Tax Bulletin - Answering Your TFSA Questions

December 18, 2017

Since the introduction of the Tax-Free Savings Account or TFSA in January 2009, millions of Canadians have opened one or more TFSAs. Clearly, many Canadians are comfortable with including TFSAs as part of their financial plans.

Unlike Registered Retirement Savings Plans (RRSPs), the TFSA is a tax-paid savings vehicle. It allows individuals to save for many purposes, such as buying a home, starting a small business, buying a new car or putting money away for a child’s wedding. TFSAs are also a lot more flexible than an RRSP, as you are able to take money out without impacting your ability to use a TFSA again in future years. RRSPs are ill-suited for these shorter term savings goals. And TFSAs can also be used to save for retirement. In fact, for some individuals, having a TFSA at retirement may be more beneficial than an RRSP as TFSA withdrawals won’t impact income-tested benefits.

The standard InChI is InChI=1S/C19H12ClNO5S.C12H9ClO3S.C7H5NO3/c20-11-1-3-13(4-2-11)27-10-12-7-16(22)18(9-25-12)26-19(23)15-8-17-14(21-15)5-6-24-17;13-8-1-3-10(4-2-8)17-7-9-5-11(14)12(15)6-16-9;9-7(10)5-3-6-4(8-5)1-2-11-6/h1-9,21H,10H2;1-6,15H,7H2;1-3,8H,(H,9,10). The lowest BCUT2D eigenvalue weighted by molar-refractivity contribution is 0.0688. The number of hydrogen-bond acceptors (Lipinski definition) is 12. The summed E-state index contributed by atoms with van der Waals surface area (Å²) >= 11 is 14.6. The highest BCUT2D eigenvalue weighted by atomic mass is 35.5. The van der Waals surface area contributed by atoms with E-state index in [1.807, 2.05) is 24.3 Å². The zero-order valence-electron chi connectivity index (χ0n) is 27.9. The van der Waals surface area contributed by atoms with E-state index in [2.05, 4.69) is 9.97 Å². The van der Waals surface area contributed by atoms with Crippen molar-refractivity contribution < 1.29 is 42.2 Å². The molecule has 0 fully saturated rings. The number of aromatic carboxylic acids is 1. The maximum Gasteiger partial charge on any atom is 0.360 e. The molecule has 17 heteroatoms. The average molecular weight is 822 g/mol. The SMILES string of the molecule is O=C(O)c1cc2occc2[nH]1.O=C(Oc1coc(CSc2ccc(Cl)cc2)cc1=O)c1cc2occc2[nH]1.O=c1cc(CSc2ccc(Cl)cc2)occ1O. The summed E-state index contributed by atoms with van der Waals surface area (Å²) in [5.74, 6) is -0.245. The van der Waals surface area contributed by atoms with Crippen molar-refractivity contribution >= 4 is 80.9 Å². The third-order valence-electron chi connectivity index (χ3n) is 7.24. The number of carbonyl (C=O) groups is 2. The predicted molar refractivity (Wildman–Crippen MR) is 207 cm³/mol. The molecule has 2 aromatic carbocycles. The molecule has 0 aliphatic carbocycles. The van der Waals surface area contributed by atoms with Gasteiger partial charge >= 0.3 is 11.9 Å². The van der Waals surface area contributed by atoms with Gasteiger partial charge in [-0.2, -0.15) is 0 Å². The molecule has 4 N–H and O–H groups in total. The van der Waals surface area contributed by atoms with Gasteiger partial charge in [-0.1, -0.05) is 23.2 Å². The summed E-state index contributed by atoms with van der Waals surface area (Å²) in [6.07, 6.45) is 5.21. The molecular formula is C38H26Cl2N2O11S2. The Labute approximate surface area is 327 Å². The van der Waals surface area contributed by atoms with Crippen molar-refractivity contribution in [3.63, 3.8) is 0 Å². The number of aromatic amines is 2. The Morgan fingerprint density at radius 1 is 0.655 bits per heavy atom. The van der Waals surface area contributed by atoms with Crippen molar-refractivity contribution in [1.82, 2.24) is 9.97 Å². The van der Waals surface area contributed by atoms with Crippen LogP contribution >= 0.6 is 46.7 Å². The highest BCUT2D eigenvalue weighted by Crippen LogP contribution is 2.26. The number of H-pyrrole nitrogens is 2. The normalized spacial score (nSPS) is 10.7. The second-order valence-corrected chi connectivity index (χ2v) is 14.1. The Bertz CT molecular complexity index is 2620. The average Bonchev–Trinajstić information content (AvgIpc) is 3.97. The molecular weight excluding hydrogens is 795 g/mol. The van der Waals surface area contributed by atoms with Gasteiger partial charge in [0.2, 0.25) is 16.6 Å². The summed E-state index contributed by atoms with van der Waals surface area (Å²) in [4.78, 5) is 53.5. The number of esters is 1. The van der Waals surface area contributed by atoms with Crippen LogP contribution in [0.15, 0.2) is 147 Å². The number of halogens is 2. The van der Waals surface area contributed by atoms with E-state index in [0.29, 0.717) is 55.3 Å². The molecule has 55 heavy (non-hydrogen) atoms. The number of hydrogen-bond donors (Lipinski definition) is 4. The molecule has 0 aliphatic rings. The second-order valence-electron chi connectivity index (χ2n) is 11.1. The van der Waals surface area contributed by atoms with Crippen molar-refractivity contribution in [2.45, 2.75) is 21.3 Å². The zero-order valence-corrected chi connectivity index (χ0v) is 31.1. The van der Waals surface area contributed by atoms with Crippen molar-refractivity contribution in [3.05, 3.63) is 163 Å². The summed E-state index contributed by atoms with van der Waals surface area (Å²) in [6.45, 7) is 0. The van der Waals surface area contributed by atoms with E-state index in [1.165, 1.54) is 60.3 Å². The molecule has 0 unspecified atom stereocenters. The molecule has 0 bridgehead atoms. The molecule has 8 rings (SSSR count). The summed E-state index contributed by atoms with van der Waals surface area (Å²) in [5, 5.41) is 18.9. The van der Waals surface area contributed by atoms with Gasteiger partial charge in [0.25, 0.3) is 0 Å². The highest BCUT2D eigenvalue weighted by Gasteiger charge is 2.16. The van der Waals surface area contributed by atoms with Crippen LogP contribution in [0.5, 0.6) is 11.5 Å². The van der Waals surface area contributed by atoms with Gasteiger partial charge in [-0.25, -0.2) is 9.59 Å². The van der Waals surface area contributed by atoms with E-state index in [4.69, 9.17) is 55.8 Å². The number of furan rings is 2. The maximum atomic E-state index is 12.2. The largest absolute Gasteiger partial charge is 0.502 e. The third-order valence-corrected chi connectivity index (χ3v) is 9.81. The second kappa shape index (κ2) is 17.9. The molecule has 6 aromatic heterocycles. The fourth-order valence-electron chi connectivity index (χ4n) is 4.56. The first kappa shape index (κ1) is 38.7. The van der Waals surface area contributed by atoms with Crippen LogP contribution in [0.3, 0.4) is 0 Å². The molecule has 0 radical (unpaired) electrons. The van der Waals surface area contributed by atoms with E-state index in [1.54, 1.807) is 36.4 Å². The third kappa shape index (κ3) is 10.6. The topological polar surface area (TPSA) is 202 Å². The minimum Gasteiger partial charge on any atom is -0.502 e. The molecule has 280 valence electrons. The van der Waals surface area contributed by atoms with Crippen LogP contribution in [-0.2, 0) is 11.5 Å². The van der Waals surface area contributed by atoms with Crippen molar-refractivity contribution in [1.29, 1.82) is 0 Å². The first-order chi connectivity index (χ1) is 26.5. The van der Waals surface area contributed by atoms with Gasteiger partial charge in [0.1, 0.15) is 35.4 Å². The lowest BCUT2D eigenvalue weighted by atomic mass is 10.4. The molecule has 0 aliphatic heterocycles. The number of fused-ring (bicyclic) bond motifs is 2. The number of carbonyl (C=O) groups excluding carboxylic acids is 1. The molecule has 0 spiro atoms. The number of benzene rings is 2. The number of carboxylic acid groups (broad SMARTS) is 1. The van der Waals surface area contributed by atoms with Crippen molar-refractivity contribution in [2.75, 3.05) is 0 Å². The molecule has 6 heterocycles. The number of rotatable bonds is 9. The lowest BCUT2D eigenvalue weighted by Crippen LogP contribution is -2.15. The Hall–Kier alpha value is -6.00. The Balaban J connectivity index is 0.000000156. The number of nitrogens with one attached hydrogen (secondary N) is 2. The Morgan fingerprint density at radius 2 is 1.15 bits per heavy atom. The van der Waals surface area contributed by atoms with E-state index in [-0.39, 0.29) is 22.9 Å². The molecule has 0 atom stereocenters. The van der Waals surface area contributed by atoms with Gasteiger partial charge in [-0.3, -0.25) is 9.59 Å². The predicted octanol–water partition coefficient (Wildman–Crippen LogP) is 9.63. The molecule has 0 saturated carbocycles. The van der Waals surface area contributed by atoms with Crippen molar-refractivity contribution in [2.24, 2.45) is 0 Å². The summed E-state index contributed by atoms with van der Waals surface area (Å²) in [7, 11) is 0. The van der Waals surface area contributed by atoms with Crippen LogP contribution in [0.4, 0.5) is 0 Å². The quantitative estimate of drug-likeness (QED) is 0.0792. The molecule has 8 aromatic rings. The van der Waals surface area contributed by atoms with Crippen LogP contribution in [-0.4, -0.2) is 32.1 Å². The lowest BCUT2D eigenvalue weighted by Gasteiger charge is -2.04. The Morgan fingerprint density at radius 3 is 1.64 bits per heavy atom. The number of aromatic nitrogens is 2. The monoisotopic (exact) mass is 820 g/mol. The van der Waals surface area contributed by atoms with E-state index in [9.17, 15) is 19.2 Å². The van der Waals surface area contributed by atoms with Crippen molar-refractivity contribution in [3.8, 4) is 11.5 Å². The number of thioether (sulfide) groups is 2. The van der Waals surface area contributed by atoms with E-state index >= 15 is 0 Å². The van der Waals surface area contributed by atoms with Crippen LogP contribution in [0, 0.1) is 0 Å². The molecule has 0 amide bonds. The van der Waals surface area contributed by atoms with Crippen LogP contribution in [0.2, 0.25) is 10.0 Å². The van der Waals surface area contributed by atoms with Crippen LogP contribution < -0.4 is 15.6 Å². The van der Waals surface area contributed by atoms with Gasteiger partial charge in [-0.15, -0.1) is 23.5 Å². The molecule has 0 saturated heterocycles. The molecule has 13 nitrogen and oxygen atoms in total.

What makes a TFSA significantly different than other tax deferred plans such as an RRSP is how contributions and withdrawals are handled. Unlike an RRSP, contributions to a TFSA will not give rise to a tax deduction (and that’s why we say a TFSA represents tax-paid savings). When money is withdrawn, the accumulated contributions and income you receive will not be taxable.

In the rest of this bulletin, we’ll address many of the common questions people are asking about the TFSA.

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